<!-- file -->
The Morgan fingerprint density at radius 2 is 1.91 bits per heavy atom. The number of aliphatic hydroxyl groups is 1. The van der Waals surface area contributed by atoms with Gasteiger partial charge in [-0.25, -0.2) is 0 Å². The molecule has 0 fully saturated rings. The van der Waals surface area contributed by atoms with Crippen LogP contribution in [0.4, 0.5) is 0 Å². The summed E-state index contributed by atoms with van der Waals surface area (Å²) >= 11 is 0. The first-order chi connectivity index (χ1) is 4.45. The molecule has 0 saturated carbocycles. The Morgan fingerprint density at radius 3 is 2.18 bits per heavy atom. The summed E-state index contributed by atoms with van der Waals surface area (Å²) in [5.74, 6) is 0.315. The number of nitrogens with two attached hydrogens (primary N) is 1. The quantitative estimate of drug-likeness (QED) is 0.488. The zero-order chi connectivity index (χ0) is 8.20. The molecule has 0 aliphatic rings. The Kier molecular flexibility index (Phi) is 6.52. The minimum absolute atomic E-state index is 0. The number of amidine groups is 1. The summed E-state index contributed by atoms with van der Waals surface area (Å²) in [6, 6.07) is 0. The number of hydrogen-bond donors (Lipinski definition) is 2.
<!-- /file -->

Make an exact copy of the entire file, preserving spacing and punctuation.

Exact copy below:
The Morgan fingerprint density at radius 2 is 1.91 bits per heavy atom. The number of aliphatic hydroxyl groups is 1. The van der Waals surface area contributed by atoms with Gasteiger partial charge in [-0.25, -0.2) is 0 Å². The molecule has 0 fully saturated rings. The van der Waals surface area contributed by atoms with Crippen LogP contribution in [0.4, 0.5) is 0 Å². The summed E-state index contributed by atoms with van der Waals surface area (Å²) >= 11 is 0. The first-order chi connectivity index (χ1) is 4.45. The molecule has 0 saturated carbocycles. The Morgan fingerprint density at radius 3 is 2.18 bits per heavy atom. The summed E-state index contributed by atoms with van der Waals surface area (Å²) in [5.74, 6) is 0.315. The number of nitrogens with two attached hydrogens (primary N) is 1. The quantitative estimate of drug-likeness (QED) is 0.488. The zero-order chi connectivity index (χ0) is 8.20. The molecule has 0 aliphatic rings. The Kier molecular flexibility index (Phi) is 6.52. The minimum absolute atomic E-state index is 0. The number of amidine groups is 1. The summed E-state index contributed by atoms with van der Waals surface area (Å²) in [6, 6.07) is 0. The number of hydrogen-bond donors (Lipinski definition) is 2.